I didn't actually go to any panels this year since nothing really stood out to me as all that interesting. I know Cap'n Moonie went to a few, so if I can get her to write about her experiences at them, I'll post them as an addendum to this article, along with whatever else she wishes to write about. Actually, if that were the case, I'd just post that as another article.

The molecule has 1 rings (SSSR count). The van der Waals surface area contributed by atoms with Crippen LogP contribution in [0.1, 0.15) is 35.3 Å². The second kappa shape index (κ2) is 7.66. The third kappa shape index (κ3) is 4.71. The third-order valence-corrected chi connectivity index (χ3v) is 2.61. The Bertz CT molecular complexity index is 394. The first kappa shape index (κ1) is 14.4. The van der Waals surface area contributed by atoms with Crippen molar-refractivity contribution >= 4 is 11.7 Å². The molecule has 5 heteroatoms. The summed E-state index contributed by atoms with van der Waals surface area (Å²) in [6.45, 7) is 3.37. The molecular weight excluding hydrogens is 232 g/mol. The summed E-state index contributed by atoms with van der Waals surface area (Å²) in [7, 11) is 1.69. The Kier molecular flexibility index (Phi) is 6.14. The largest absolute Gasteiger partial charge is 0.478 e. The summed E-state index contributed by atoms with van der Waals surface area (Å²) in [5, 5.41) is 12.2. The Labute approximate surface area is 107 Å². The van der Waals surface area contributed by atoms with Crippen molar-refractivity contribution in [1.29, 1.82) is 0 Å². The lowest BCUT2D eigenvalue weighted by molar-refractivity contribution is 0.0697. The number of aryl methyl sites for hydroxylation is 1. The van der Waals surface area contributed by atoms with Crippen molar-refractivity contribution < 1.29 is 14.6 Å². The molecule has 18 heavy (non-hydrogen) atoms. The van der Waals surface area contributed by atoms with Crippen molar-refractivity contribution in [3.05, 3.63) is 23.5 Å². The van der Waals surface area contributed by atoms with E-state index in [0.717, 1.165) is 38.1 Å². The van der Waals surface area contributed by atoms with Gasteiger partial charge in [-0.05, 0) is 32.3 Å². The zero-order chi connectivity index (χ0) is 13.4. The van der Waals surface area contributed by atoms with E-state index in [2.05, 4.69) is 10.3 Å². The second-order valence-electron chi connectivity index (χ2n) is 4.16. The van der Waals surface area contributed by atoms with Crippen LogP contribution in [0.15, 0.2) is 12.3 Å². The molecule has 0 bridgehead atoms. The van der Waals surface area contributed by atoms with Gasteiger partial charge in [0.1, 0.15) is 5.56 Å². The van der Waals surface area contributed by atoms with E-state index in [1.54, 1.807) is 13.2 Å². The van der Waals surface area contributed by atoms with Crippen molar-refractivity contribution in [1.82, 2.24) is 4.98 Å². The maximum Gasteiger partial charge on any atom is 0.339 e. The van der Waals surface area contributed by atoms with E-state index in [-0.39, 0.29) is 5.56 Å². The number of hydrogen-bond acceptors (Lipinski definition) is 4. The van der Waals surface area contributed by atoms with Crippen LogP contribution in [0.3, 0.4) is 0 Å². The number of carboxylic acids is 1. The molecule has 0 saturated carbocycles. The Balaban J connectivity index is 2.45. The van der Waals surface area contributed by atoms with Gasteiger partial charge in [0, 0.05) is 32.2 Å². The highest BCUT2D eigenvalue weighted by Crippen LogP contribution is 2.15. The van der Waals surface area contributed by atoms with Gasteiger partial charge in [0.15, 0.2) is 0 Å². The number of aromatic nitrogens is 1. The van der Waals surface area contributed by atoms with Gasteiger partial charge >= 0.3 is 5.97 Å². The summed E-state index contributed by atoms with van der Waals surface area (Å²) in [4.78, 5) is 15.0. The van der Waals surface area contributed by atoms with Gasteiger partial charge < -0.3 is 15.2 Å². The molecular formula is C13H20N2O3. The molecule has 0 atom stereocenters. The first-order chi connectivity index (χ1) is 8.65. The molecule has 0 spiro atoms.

It was, at the main events, that we were thrust into the heart of a very unpleasant fact we've actually managed to dance around since we've been going to this 'con: Anime Expo has the worst internal communications I've ever seen in any organization. Seriously, it's surprising anything gets done sometimes. And this is not a criticism of the Press Department at all. Chase Wang and Michael were absolute gods at taking care of the problems we presented to them as they occurred. However, the fact we had to go to them as often as we did, in the manner we did at all is well beyond normal levels of fucked up-ness, and honestly was getting just a hair creepy there in the middle of it all.